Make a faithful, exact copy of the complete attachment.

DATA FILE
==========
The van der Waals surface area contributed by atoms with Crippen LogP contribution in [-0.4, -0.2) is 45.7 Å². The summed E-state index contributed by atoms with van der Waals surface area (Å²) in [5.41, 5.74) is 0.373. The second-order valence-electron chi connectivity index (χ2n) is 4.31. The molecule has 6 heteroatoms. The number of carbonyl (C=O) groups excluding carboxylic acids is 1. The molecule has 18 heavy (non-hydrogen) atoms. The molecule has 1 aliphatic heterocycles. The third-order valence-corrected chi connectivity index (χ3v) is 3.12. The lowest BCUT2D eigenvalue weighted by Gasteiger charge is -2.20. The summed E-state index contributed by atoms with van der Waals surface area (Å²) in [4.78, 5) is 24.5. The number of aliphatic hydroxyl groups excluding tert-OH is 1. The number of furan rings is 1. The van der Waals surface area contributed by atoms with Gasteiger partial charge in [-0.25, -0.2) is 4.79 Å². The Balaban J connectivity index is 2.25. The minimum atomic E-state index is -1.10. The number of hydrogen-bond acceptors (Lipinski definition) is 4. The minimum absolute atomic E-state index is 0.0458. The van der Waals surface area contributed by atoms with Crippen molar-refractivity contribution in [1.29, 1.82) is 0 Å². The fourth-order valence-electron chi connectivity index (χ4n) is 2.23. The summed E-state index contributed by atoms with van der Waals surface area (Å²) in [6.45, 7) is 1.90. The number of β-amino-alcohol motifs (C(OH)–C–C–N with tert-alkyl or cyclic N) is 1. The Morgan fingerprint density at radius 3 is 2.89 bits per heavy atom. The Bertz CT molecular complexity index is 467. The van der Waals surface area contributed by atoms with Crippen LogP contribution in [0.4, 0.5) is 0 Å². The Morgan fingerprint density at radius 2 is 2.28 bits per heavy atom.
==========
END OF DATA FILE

The van der Waals surface area contributed by atoms with Crippen LogP contribution in [-0.4, -0.2) is 45.7 Å². The summed E-state index contributed by atoms with van der Waals surface area (Å²) in [5.41, 5.74) is 0.373. The second-order valence-electron chi connectivity index (χ2n) is 4.31. The molecule has 6 heteroatoms. The number of carbonyl (C=O) groups excluding carboxylic acids is 1. The molecule has 18 heavy (non-hydrogen) atoms. The molecule has 1 aliphatic heterocycles. The third-order valence-corrected chi connectivity index (χ3v) is 3.12. The lowest BCUT2D eigenvalue weighted by Gasteiger charge is -2.20. The summed E-state index contributed by atoms with van der Waals surface area (Å²) in [4.78, 5) is 24.5. The number of aliphatic hydroxyl groups excluding tert-OH is 1. The number of furan rings is 1. The van der Waals surface area contributed by atoms with Gasteiger partial charge in [-0.25, -0.2) is 4.79 Å². The Balaban J connectivity index is 2.25. The minimum atomic E-state index is -1.10. The number of hydrogen-bond acceptors (Lipinski definition) is 4. The minimum absolute atomic E-state index is 0.0458. The van der Waals surface area contributed by atoms with Crippen molar-refractivity contribution in [1.29, 1.82) is 0 Å². The fourth-order valence-electron chi connectivity index (χ4n) is 2.23. The summed E-state index contributed by atoms with van der Waals surface area (Å²) in [6.45, 7) is 1.90. The number of β-amino-alcohol motifs (C(OH)–C–C–N with tert-alkyl or cyclic N) is 1. The Morgan fingerprint density at radius 3 is 2.89 bits per heavy atom. The Bertz CT molecular complexity index is 467. The van der Waals surface area contributed by atoms with Crippen LogP contribution in [0.4, 0.5) is 0 Å². The Morgan fingerprint density at radius 2 is 2.28 bits per heavy atom.